“They’ve got an attractive set of airplanes that sit below ours in the portfolio,” said McAllister. “So I think, first, it’s a nice addition to the portfolio in terms of airplanes. But I think also, if it goes through, there are some real technical synergies there. It’s a very good engineering company; they have a lot of capabilities that could be attractive from a vertical standpoint in commercial airplanes. If it comes together, it could be good—more than just a suite of airplanes—from an engineering and production standpoint.”

Such “vertical” capabilities extend to both major structures of the companies’ respective airplanes and the flight decks, McAllister explained. “So we’ve gone through section by section to look at what they really do well, and what are the opportunities that might help us on the BCA side.”

Without naming the so-called NMA, or New Mid-market Airplane, McAllister acknowledged that Embraer could lend expertise and knowledge to future Boeing projects, as Boeing could to Embraer projects. “When you look at what’s happening inside of Boeing today, we’re always looking for understanding capabilities from one airplane family into the other, one production facility into the other,” he said. “And so I think there are a lot of learnings that are applicable from Embraer on the engineering side and production side that would be of interest to us, and vice versa.”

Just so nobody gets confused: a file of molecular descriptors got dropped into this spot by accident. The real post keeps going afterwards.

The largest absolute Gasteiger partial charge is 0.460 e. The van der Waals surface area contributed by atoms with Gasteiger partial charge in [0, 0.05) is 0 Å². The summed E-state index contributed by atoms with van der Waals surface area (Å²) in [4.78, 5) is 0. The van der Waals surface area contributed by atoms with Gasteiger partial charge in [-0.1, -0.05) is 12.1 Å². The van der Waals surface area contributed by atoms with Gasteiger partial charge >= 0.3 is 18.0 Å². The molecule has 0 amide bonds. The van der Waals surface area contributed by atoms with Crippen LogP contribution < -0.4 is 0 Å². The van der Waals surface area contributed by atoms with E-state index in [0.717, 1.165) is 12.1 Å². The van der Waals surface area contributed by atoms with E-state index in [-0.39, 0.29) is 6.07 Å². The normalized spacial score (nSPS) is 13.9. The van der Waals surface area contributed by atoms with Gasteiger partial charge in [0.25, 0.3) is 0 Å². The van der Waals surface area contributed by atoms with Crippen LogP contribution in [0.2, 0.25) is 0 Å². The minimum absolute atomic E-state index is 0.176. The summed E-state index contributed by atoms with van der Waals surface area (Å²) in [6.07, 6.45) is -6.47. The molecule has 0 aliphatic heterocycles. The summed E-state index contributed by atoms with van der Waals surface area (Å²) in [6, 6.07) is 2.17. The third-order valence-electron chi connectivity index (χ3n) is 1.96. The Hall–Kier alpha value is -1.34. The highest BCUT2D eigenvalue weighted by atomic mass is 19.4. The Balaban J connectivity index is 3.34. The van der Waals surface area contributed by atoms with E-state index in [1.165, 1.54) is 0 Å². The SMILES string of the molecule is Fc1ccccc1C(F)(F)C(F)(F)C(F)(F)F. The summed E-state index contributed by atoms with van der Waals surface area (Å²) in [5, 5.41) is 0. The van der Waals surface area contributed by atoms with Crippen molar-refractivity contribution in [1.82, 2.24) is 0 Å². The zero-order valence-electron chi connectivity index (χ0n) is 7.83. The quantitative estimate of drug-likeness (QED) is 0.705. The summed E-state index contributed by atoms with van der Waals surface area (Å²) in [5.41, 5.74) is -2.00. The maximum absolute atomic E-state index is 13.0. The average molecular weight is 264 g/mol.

From Embraer’s perspective, the combination would help realize what Silva called “a natural aspiration” to grow faster than it has in the past. Silva also acknowledged that the motivation for Embraer lay in part with a desire to mitigate the “challenge” associated with selling the E190 and E195 in a capacity segment approaching that dominated by Boeing and Airbus. Nevertheless, he insists Embraer stands ready to compete with Boeing if the sides don’t eventually reach a deal.

“We are not at all afraid to compete with the narrowbodies,” said Silva during an April briefing at Embraer's offices in Sao Jose dos Campos, Brazil. “We do believe that we have a very efficient, if not the most efficient, family of aircraft in the segment from 70, 80 to 150 seats. However, we have to be mindful of the dynamics of the market.”

Of course, market dynamics changed dramatically when Airbus assumed majority control over the Bombardier C Series on July 1. The arrangement for the first time gives the European airframer a foothold in the segment of the market covering a seating capacity below its A320 family, albeit to the detriment of the A319, whose fate now appears sealed by the similarly sized but lighter and more efficient CS300.

Boeing, meanwhile, will continue to compete in that part of the market with the 737 Max 7, now involved in flight testing and due for first delivery next year.

“Game on,” McAllister declared in response to a question about the threat to the smallest member of the Max family posed by the C Series. “The thing I love is we have the commonality benefit of the Max 7 all the way up to the Max 10. We don’t have to juggle a CS300 versus an A319. Independent of what happens between us and Embraer, I feel great about the strength of the Max family competing against the Airbus-Bombardier team.”